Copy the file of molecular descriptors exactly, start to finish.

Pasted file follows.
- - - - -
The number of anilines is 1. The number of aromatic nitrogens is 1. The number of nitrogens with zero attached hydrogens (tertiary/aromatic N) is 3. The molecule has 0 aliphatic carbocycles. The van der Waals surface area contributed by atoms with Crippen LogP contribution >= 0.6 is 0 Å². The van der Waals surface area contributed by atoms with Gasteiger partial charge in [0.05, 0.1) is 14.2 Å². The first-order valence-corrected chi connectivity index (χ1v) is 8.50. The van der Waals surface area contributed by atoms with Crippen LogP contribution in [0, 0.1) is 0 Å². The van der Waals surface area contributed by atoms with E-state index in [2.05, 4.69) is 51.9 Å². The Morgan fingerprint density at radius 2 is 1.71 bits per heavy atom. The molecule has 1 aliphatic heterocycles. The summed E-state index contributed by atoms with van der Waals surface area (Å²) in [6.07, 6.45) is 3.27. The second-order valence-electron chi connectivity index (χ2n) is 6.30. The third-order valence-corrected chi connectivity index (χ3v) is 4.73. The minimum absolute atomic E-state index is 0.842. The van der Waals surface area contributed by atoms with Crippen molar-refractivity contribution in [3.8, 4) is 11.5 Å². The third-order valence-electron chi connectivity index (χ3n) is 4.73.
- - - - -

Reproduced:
The number of anilines is 1. The number of aromatic nitrogens is 1. The number of nitrogens with zero attached hydrogens (tertiary/aromatic N) is 3. The molecule has 0 aliphatic carbocycles. The van der Waals surface area contributed by atoms with Crippen LogP contribution >= 0.6 is 0 Å². The van der Waals surface area contributed by atoms with Gasteiger partial charge in [0.05, 0.1) is 14.2 Å². The first-order valence-corrected chi connectivity index (χ1v) is 8.50. The van der Waals surface area contributed by atoms with Crippen LogP contribution in [0, 0.1) is 0 Å². The van der Waals surface area contributed by atoms with E-state index in [2.05, 4.69) is 51.9 Å². The Morgan fingerprint density at radius 2 is 1.71 bits per heavy atom. The molecule has 1 aliphatic heterocycles. The summed E-state index contributed by atoms with van der Waals surface area (Å²) in [6.07, 6.45) is 3.27. The second-order valence-electron chi connectivity index (χ2n) is 6.30. The third-order valence-corrected chi connectivity index (χ3v) is 4.73. The minimum absolute atomic E-state index is 0.842. The van der Waals surface area contributed by atoms with Crippen molar-refractivity contribution in [3.8, 4) is 11.5 Å². The third-order valence-electron chi connectivity index (χ3n) is 4.73.